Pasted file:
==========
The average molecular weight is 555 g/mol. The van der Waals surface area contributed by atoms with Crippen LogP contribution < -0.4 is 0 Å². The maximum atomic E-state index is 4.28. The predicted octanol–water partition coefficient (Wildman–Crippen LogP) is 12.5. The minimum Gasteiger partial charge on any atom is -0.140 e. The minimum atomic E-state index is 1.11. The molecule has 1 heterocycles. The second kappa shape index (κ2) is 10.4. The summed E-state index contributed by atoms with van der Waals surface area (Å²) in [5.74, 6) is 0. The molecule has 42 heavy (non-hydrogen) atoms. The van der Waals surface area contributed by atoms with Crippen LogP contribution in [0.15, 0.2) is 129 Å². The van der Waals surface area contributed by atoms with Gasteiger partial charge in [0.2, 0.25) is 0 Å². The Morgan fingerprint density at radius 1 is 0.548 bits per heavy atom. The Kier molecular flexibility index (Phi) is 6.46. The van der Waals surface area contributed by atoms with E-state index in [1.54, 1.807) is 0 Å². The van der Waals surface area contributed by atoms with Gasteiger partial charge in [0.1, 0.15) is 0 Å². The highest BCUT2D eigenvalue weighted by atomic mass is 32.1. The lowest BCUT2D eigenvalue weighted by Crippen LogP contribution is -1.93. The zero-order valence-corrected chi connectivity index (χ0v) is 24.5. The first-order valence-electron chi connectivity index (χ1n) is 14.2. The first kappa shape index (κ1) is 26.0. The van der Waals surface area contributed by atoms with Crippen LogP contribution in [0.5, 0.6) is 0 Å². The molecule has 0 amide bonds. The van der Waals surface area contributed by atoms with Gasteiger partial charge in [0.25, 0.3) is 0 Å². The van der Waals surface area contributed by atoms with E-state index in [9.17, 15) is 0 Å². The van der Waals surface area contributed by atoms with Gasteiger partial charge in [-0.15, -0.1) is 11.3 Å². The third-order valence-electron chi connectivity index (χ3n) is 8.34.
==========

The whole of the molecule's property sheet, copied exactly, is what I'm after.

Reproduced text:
The average molecular weight is 555 g/mol. The van der Waals surface area contributed by atoms with Crippen LogP contribution < -0.4 is 0 Å². The maximum atomic E-state index is 4.28. The predicted octanol–water partition coefficient (Wildman–Crippen LogP) is 12.5. The minimum Gasteiger partial charge on any atom is -0.140 e. The minimum atomic E-state index is 1.11. The molecule has 1 heterocycles. The second kappa shape index (κ2) is 10.4. The summed E-state index contributed by atoms with van der Waals surface area (Å²) in [5.74, 6) is 0. The molecule has 42 heavy (non-hydrogen) atoms. The van der Waals surface area contributed by atoms with Crippen LogP contribution in [0.15, 0.2) is 129 Å². The van der Waals surface area contributed by atoms with Gasteiger partial charge in [0.2, 0.25) is 0 Å². The Morgan fingerprint density at radius 1 is 0.548 bits per heavy atom. The Kier molecular flexibility index (Phi) is 6.46. The van der Waals surface area contributed by atoms with E-state index in [1.54, 1.807) is 0 Å². The van der Waals surface area contributed by atoms with Gasteiger partial charge in [0.1, 0.15) is 0 Å². The highest BCUT2D eigenvalue weighted by atomic mass is 32.1. The lowest BCUT2D eigenvalue weighted by Crippen LogP contribution is -1.93. The zero-order valence-corrected chi connectivity index (χ0v) is 24.5. The first-order valence-electron chi connectivity index (χ1n) is 14.2. The first kappa shape index (κ1) is 26.0. The van der Waals surface area contributed by atoms with Crippen LogP contribution in [0.5, 0.6) is 0 Å². The molecule has 0 amide bonds. The van der Waals surface area contributed by atoms with Gasteiger partial charge in [0.25, 0.3) is 0 Å². The van der Waals surface area contributed by atoms with E-state index in [9.17, 15) is 0 Å². The van der Waals surface area contributed by atoms with Gasteiger partial charge in [-0.15, -0.1) is 11.3 Å². The third-order valence-electron chi connectivity index (χ3n) is 8.34.